On the other side of it, apart from the dramatics of it all, at the other side of things, it’s the elements of timeless romance, and the way that love is spoken about that contributed to Sanchez’s adoption of this style.

The stories the music carries, he observes, are spoken about softly, gently, spoken about passionately – it’s always “I’m sorry, I long for you, be mine, I’m getting misty” – it’s the lyricism and cleverness of that that’s interesting to Sanchez. “Growing up with that, to create a project within that vein and style is exciting for me,” says Sanchez, “and comes naturally for me, and feels really, really good.”

There is an element of theatre to that style of pop; were anyone to grapple with it now, we’d be quick to call it cheesy. And yet, we still talk about and listen to the works of the likes of Elvis Presley, Paul Anka and Tony Bennett, who were at the forefront of that time. Along comes Sanchez with an Elvis meets Marlon Brando in his music. “There’s definitely voices like them at the forefront of that inspiration,” Sanchez says. “Definitely sonically, the tone of the guitars, that was a huge thing for us when we were in the studio, was listening to a lot of that music.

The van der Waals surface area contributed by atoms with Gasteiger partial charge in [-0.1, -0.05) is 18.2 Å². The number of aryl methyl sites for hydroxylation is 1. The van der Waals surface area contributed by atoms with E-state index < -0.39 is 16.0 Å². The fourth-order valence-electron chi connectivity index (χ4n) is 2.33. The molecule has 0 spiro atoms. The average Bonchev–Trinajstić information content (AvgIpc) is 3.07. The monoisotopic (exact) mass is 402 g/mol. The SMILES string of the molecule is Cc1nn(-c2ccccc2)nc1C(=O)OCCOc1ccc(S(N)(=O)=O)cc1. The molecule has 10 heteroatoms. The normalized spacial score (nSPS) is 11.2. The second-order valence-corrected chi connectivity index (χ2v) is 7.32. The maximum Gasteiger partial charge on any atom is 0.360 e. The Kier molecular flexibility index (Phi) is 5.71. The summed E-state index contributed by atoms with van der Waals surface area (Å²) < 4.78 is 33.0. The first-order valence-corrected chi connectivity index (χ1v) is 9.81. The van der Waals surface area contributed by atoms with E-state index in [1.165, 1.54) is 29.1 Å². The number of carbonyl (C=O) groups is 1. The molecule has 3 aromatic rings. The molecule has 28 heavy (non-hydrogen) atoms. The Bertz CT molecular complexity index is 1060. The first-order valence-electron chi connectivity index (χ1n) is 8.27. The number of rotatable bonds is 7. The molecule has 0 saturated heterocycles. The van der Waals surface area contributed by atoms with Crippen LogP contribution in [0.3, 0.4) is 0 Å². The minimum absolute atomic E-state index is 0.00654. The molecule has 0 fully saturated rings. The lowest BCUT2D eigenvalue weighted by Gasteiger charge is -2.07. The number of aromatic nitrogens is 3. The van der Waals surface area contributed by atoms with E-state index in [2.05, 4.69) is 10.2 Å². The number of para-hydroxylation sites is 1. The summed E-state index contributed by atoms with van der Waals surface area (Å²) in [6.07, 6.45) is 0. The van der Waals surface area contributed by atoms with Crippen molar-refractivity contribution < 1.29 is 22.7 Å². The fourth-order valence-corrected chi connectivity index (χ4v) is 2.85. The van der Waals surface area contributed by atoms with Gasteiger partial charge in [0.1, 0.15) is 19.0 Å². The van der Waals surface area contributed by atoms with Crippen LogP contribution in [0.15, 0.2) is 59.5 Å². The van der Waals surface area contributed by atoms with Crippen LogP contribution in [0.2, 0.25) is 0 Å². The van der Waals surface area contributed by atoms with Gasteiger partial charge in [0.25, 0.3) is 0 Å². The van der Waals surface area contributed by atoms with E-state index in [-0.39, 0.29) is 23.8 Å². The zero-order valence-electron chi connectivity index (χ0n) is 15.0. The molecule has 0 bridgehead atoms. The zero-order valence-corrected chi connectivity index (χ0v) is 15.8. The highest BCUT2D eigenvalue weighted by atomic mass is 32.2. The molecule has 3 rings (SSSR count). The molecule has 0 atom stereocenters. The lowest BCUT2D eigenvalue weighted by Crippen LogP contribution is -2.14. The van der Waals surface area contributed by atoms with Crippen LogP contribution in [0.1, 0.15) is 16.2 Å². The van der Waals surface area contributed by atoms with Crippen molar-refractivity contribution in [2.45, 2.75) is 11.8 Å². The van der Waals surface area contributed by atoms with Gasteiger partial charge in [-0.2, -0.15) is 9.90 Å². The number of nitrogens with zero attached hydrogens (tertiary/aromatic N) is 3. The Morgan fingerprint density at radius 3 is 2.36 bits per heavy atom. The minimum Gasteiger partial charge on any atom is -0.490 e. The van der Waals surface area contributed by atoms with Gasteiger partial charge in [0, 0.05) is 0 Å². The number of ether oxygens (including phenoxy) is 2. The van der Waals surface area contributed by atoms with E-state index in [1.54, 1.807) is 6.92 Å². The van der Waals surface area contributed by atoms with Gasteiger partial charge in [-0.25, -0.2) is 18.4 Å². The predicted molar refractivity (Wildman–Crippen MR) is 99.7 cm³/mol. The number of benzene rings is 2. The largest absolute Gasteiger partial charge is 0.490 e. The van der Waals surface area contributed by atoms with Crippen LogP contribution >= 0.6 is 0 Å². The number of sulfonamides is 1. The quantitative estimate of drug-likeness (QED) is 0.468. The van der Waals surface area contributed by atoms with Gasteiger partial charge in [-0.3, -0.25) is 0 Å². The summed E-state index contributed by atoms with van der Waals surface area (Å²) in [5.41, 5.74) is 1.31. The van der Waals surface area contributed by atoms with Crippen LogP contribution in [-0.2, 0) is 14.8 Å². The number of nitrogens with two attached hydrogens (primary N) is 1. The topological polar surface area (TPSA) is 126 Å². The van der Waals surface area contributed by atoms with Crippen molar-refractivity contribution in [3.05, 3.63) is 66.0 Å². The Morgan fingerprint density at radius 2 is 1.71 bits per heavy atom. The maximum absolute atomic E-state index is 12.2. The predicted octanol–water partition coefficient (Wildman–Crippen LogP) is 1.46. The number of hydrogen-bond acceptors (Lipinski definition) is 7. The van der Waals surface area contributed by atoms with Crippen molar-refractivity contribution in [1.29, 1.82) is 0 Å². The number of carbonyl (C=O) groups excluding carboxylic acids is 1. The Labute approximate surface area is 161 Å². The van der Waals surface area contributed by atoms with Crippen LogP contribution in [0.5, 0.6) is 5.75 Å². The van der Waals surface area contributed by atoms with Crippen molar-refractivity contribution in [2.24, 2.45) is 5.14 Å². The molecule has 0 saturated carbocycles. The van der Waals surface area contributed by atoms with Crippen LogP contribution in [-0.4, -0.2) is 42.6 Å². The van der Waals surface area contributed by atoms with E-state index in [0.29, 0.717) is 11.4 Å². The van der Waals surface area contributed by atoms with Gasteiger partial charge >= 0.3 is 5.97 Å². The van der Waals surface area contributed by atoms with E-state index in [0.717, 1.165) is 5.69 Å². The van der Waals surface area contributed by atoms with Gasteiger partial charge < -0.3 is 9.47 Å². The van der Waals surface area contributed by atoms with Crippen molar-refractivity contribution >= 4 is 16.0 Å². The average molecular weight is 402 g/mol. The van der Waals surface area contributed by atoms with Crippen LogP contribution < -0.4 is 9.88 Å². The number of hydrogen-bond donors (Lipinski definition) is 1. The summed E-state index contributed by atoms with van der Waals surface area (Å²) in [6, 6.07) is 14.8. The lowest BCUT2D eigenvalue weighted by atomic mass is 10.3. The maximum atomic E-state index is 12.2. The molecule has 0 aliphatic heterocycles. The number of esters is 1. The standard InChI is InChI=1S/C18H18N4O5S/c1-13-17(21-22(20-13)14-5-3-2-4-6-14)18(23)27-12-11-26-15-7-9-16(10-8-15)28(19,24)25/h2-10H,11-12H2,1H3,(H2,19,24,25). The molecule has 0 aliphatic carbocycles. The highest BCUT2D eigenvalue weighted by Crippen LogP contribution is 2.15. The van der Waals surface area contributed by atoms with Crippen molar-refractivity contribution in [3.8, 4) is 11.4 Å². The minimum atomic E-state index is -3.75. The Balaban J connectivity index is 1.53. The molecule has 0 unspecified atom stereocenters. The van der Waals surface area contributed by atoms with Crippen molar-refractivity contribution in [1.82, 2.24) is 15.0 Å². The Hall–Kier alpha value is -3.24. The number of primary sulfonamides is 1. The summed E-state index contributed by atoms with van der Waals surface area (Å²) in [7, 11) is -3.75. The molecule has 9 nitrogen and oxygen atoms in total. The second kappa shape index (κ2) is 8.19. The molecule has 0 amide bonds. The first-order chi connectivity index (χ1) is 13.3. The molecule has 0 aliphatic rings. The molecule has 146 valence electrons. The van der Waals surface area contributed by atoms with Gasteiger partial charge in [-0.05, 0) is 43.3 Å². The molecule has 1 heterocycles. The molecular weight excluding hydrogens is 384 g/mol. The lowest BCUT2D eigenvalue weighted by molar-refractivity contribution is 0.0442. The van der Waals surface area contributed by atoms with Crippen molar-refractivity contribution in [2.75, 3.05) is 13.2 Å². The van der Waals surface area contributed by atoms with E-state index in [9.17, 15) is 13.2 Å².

“Intrinsically, I was already listening to a lot of that, so it was natural to step in and put those chiming pianos and glockenspiel and like, you know, strings and background vocals, and we were all wrapped around a microphone.

“For those guys back then, that was their life and how music was made back then. It was interesting to recreate what was natural for them in the studio now. It’s 2023 now, so the way of the recording in the 1960s is very different to what it is now.”

Continuing, Sanchez, “Back in the day, those crooners were writing records strictly for certain emotions. Like Roy Orbison’s Only The Lonely [from] Lonely In Blue. Just sad songs. I think this whole record is all of that. It’s lonely, it’s blue, it’s happy, longing, mourning, hating somebody.

“I’m very romantic as it stands, apart from all the music. It’s who I am in a massive way. Growing up with that music and being surrounded by that dialogue was very influential in my living as well, so it felt very natural to do the crooning.”

Though a run with the style of music may be ingrained in his being, Sanchez can’t attest to his serving as a way has served as a modern introduction to the styles of the past. Humbly, he says, “I can’t speak for anybody on that, but there is more at the shows [of] kids in the crowd who are 15, late 20s, in their 40s, parents, grandparents. There’s definitely a level of this could be that. 

“I definitely feel like there’s an element of when the fans bring the energy; it feels like it takes the songs into a different place; it takes me into a different place, and I feel like I can press into The Troubadour character.”

Stephen Sanchez’s debut album, Angel Face, is out now via Mercury Records/Republic Records.